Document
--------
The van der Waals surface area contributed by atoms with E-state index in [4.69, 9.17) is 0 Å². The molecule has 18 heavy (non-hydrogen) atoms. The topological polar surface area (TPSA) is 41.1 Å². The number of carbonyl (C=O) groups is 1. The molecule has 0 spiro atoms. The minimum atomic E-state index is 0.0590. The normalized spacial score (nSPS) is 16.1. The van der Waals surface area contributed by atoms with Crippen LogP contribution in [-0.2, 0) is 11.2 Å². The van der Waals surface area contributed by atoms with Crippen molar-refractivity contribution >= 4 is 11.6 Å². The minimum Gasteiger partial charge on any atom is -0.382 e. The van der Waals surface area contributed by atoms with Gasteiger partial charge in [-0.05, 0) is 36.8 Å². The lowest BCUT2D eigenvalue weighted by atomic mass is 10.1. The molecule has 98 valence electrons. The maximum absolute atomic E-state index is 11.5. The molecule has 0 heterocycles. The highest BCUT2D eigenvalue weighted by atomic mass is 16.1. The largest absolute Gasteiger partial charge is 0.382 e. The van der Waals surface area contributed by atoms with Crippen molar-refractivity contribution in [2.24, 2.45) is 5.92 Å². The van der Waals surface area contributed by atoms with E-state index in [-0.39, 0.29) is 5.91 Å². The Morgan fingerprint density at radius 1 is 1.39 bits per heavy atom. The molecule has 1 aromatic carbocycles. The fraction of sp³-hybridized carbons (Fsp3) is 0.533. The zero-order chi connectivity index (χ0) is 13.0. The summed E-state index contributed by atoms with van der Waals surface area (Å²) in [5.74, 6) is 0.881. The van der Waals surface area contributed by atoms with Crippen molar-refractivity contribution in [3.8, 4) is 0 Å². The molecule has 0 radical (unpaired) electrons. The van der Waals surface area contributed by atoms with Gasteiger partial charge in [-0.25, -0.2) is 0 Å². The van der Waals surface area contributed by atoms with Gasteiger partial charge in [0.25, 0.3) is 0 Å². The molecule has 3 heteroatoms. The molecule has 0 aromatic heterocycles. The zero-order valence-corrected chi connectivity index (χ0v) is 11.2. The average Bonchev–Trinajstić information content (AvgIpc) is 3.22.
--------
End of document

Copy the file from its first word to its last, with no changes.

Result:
The van der Waals surface area contributed by atoms with E-state index in [4.69, 9.17) is 0 Å². The molecule has 18 heavy (non-hydrogen) atoms. The topological polar surface area (TPSA) is 41.1 Å². The number of carbonyl (C=O) groups is 1. The molecule has 0 spiro atoms. The minimum atomic E-state index is 0.0590. The normalized spacial score (nSPS) is 16.1. The van der Waals surface area contributed by atoms with Crippen LogP contribution in [-0.2, 0) is 11.2 Å². The van der Waals surface area contributed by atoms with Crippen molar-refractivity contribution >= 4 is 11.6 Å². The minimum Gasteiger partial charge on any atom is -0.382 e. The van der Waals surface area contributed by atoms with Gasteiger partial charge in [-0.05, 0) is 36.8 Å². The lowest BCUT2D eigenvalue weighted by atomic mass is 10.1. The molecule has 98 valence electrons. The maximum absolute atomic E-state index is 11.5. The molecule has 0 heterocycles. The highest BCUT2D eigenvalue weighted by atomic mass is 16.1. The largest absolute Gasteiger partial charge is 0.382 e. The van der Waals surface area contributed by atoms with Crippen molar-refractivity contribution in [2.24, 2.45) is 5.92 Å². The van der Waals surface area contributed by atoms with E-state index in [-0.39, 0.29) is 5.91 Å². The Morgan fingerprint density at radius 1 is 1.39 bits per heavy atom. The molecule has 1 aromatic carbocycles. The fraction of sp³-hybridized carbons (Fsp3) is 0.533. The zero-order chi connectivity index (χ0) is 13.0. The summed E-state index contributed by atoms with van der Waals surface area (Å²) in [5.74, 6) is 0.881. The van der Waals surface area contributed by atoms with Crippen molar-refractivity contribution in [3.8, 4) is 0 Å². The molecule has 0 radical (unpaired) electrons. The van der Waals surface area contributed by atoms with Gasteiger partial charge in [-0.25, -0.2) is 0 Å². The van der Waals surface area contributed by atoms with Gasteiger partial charge in [0.25, 0.3) is 0 Å². The molecule has 3 heteroatoms. The molecule has 0 aromatic heterocycles. The zero-order valence-corrected chi connectivity index (χ0v) is 11.2. The average Bonchev–Trinajstić information content (AvgIpc) is 3.22.